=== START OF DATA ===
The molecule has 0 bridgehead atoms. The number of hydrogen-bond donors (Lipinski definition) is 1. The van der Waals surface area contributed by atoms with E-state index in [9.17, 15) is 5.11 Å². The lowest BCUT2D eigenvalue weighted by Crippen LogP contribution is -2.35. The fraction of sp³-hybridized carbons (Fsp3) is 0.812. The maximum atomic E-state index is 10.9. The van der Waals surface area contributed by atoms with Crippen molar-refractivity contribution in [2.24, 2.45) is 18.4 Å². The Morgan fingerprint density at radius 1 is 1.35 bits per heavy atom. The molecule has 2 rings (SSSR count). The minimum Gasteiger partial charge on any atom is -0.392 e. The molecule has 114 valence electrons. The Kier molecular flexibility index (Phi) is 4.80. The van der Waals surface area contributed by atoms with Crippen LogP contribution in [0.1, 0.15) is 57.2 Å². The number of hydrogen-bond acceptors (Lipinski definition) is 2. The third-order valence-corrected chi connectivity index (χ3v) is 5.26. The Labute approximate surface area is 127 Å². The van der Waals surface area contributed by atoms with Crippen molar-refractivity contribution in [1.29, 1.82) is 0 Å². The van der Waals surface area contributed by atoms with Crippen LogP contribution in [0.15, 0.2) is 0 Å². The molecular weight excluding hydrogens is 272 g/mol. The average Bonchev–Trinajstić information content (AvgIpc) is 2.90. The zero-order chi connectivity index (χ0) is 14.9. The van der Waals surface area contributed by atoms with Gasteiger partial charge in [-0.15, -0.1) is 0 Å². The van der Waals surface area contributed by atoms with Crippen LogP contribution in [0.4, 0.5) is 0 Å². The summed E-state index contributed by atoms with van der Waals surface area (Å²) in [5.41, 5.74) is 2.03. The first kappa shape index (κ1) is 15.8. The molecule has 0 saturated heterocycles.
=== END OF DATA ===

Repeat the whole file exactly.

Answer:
The molecule has 0 bridgehead atoms. The number of hydrogen-bond donors (Lipinski definition) is 1. The van der Waals surface area contributed by atoms with E-state index in [9.17, 15) is 5.11 Å². The lowest BCUT2D eigenvalue weighted by Crippen LogP contribution is -2.35. The fraction of sp³-hybridized carbons (Fsp3) is 0.812. The maximum atomic E-state index is 10.9. The van der Waals surface area contributed by atoms with Crippen molar-refractivity contribution in [2.24, 2.45) is 18.4 Å². The Morgan fingerprint density at radius 1 is 1.35 bits per heavy atom. The molecule has 2 rings (SSSR count). The minimum Gasteiger partial charge on any atom is -0.392 e. The molecule has 114 valence electrons. The Kier molecular flexibility index (Phi) is 4.80. The van der Waals surface area contributed by atoms with Crippen LogP contribution in [0.1, 0.15) is 57.2 Å². The number of hydrogen-bond acceptors (Lipinski definition) is 2. The third-order valence-corrected chi connectivity index (χ3v) is 5.26. The Labute approximate surface area is 127 Å². The van der Waals surface area contributed by atoms with Crippen molar-refractivity contribution in [1.29, 1.82) is 0 Å². The van der Waals surface area contributed by atoms with Crippen LogP contribution in [0.15, 0.2) is 0 Å². The molecular weight excluding hydrogens is 272 g/mol. The average Bonchev–Trinajstić information content (AvgIpc) is 2.90. The zero-order chi connectivity index (χ0) is 14.9. The van der Waals surface area contributed by atoms with Gasteiger partial charge in [-0.15, -0.1) is 0 Å². The van der Waals surface area contributed by atoms with Crippen LogP contribution in [0.4, 0.5) is 0 Å². The summed E-state index contributed by atoms with van der Waals surface area (Å²) in [5.41, 5.74) is 2.03. The first kappa shape index (κ1) is 15.8. The molecule has 0 saturated heterocycles.